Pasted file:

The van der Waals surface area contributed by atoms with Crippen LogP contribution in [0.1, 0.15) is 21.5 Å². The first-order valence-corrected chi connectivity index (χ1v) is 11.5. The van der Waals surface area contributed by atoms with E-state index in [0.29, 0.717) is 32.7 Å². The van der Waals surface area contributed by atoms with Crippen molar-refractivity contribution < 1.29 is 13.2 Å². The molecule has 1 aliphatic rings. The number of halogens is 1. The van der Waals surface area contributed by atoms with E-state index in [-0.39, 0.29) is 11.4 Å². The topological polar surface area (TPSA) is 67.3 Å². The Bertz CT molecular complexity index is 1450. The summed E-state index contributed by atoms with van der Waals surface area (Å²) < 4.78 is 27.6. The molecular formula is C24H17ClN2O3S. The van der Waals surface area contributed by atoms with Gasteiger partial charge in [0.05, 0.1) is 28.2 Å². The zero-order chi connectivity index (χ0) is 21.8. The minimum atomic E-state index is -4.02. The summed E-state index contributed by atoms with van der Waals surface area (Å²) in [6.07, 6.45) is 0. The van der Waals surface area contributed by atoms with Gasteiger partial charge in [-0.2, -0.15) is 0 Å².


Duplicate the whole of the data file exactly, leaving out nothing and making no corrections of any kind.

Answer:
The van der Waals surface area contributed by atoms with Crippen LogP contribution in [0.1, 0.15) is 21.5 Å². The first-order valence-corrected chi connectivity index (χ1v) is 11.5. The van der Waals surface area contributed by atoms with E-state index in [0.29, 0.717) is 32.7 Å². The van der Waals surface area contributed by atoms with Crippen molar-refractivity contribution < 1.29 is 13.2 Å². The molecule has 1 aliphatic rings. The number of halogens is 1. The van der Waals surface area contributed by atoms with E-state index in [-0.39, 0.29) is 11.4 Å². The topological polar surface area (TPSA) is 67.3 Å². The Bertz CT molecular complexity index is 1450. The summed E-state index contributed by atoms with van der Waals surface area (Å²) < 4.78 is 27.6. The molecular formula is C24H17ClN2O3S. The van der Waals surface area contributed by atoms with Gasteiger partial charge in [0.05, 0.1) is 28.2 Å². The zero-order chi connectivity index (χ0) is 21.8. The minimum atomic E-state index is -4.02. The summed E-state index contributed by atoms with van der Waals surface area (Å²) in [6.07, 6.45) is 0. The van der Waals surface area contributed by atoms with Gasteiger partial charge in [-0.2, -0.15) is 0 Å².